2. Jessica @ Glaze

    I have been looking for a good Amish friendship bread starter recipe since I killed the last one I had. I did everything right I swear! Any ideas? or maybe I just need to contact my local Amish community.

    7:43 pm  Sep 29th, 2011
  3. Christi

    I’m amazed at your starter –just beautiful! Can you tell me if you continually use pineapple juice to feed it, or do you just use the juice (as opposed to non-chlorinated water) when starting a starter?

    Many thanks!

    8:18 pm  Sep 29th, 2011
  4. Nicole

    Jessica - Sorry, not sure about the Amish Friendship Bread. I haven’t had it since I was a kid, but I remember it being very good :-)

    Christi - The pineapple juice is only used for the first two days of starting the culture and then filtered water is used from that point forward. The acidity of the juice helps things along in the beginning stages. My starter currently has no hint of pineapple juice.

    8:38 pm  Sep 29th, 2011
  5. Christi

    Thanks so much for your reply, Nicole. I don’t know how I missed that…but I did -doh! ;-/

    8:43 pm  Sep 29th, 2011
  6. kriswithmany

    OK, now I really want to start one. That looks great!

    8:48 pm  Sep 29th, 2011
  7. Aileen

    How does pineapply juice makes a difference?

    I created a sourdough starter 2 years ago but the breads which I baked with that starter came out too dense and very sour in taste. How can I make a sourdough starter that I can use to bake crusty breads that are airy and not too sour in taste?

    I’d like to try your starter recipe…

    9:40 pm  Sep 29th, 2011
  8. Laura

    Nicole, that looks amazing, and so active! Can’t wait to see what you use it for.

    1:43 pm  Sep 30th, 2011
  9. Renée J. (RJ Flamingo)

    Through Linda’s sourdough fettucine post, I discovered that you just did what I’m doing on my blog, right now! Must be “Sourdough Season”! LOL! The interesting thing is, I’m using unbleached white flour and tap water from the very beginning, and so far, my results seem to be tracking yours.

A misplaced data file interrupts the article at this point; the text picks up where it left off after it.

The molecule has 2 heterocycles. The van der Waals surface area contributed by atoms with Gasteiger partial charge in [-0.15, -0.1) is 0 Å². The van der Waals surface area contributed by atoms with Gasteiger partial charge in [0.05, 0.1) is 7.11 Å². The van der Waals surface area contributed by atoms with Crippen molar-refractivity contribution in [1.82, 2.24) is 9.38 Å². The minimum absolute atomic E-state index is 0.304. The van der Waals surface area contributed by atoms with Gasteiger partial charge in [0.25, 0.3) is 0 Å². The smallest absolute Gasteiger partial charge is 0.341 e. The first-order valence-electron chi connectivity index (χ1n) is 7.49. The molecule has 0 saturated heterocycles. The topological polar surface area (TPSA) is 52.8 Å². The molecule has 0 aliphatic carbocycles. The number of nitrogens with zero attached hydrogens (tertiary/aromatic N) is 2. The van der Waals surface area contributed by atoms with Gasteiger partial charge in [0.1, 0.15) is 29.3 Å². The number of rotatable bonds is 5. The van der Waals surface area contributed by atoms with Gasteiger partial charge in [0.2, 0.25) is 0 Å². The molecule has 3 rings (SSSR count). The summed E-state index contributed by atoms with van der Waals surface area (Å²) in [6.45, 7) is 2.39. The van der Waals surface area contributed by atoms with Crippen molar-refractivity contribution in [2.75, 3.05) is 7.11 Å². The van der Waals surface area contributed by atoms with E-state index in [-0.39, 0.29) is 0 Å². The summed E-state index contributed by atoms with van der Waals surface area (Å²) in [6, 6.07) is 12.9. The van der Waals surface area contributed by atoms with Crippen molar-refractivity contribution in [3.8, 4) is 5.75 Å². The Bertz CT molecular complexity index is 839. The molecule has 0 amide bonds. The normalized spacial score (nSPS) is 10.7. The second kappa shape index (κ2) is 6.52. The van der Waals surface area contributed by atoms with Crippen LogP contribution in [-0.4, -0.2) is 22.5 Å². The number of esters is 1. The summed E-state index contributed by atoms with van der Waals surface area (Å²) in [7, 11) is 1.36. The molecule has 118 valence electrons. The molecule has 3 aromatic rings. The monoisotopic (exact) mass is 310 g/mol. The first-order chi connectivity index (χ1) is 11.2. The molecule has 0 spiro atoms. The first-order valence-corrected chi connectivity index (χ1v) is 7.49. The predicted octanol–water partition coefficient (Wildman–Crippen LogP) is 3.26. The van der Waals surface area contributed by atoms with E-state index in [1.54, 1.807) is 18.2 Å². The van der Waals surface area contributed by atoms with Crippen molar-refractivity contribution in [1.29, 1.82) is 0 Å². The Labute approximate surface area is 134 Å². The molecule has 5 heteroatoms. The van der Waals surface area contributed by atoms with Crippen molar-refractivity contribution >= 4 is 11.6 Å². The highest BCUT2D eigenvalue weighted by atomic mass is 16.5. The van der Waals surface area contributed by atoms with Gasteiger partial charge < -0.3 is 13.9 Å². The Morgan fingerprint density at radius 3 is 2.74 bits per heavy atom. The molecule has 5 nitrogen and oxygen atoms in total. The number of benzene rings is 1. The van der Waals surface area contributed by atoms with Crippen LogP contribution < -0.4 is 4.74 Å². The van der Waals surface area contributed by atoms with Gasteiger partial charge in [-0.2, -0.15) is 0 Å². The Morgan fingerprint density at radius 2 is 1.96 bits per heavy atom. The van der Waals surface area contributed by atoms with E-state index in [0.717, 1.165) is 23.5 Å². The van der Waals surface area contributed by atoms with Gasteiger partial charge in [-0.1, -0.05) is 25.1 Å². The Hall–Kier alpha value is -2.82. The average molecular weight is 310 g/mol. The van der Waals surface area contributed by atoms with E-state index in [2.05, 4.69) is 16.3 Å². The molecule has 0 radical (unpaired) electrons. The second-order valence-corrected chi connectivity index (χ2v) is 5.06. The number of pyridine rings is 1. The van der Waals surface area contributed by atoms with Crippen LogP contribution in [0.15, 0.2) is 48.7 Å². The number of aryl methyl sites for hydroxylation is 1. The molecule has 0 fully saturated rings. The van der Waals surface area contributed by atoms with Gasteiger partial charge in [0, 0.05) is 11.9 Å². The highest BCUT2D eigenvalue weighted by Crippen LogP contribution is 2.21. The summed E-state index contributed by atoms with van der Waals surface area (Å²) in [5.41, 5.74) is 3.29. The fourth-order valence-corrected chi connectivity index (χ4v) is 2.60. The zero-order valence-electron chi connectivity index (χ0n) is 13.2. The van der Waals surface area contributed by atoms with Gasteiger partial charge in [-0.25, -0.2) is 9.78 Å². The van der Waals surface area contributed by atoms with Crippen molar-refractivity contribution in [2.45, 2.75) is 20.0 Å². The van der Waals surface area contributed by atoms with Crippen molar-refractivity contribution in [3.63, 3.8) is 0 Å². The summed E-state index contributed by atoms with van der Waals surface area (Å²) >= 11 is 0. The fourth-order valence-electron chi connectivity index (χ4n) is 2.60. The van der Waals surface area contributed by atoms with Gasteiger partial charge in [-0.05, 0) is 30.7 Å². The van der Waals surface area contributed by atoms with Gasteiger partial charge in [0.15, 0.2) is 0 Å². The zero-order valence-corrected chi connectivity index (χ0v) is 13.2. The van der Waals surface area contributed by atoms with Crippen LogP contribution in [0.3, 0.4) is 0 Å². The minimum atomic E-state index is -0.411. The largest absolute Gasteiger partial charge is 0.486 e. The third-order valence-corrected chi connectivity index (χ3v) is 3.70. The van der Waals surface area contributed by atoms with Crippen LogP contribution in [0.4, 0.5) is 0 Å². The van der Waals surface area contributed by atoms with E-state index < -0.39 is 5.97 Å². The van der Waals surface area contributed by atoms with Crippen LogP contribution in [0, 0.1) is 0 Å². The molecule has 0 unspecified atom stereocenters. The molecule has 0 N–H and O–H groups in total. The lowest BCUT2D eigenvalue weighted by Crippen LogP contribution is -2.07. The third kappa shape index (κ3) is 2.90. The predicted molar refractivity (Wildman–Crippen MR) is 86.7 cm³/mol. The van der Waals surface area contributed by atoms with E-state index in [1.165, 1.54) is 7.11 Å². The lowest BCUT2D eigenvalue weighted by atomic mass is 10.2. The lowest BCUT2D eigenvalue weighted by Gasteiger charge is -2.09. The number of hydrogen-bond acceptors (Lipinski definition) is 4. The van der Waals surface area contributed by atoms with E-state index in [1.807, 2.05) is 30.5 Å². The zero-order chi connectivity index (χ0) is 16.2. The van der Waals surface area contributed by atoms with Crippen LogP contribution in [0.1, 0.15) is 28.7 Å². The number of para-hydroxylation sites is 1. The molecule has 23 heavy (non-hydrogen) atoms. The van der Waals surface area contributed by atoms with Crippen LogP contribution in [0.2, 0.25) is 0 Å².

This is my Day 3: http://bit.ly/oZ0VP2. I also linked to your initial post in mine. What fun!

    10:12 am  Oct 7th, 2011
  10. jessica

    i know one bakery in my town that already had their starter for 80 years, their bread tastes amazing

    10:41 pm  Oct 8th, 2011
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    How to Make a Sourdough Starter: Day Seven – Pinch My Salt

    11:40 pm  Mar 31st, 2013
  12. conestadistica.com

    Hello, just wanted to mention, I enjoyed this article. It was practical. Keep on posting!

    8:18 am  Jun 7th, 2013
  13. Katya

    Hi! I need help… I fallowed your instructions exactly but for some reason my starter is not very active. It does bubble and rise a little but in 7 days it never double. Any ideas way???

    8:33 pm  Sep 7th, 2013
  14. Nicole

    Hi Katya,

    Perhaps the starter needs to be kept in a warmer place? The bubbling and rising is a good sign… Keep feeding it and store it in a fairly warm spot and see if it eventually doubles in size. Good luck!

    12:35 pm  Sep 9th, 2013
  15. Nicole

    Okay so I’ve completed the steps for day one of my starter. My question is once I have the starter complete and used part of it to bake bread when I continue the starter do I start back at day 1 feeding it or just pick up with day 3 and continue? Thank you!

    12:04 pm  Sep 18th, 2013
  16. JJ

    I wonder what to add to the starter that’s leftover to make more.

    3:15 pm  Oct 17th, 2013
  17. Nicole

    I’ve started my starter! I am excited. Mine looks thinker than your pictures, but I didn’t add extra liquid like you suggested you could on day 2 post. Hope that it’s still ok. My question is when you store it in the refrigerator, do you only cover it with a paper towel, or something else? I didn’t notice the answer in any of the posts. Thanks!

    10:27 am  Nov 16th, 2013
  18. Jacqueline

    Goeie middag,

    My starter is nou klaar maar hoe bak ek nou die brood? Waar sal ek die resep kry?

    4:26 am  Feb 24th, 2014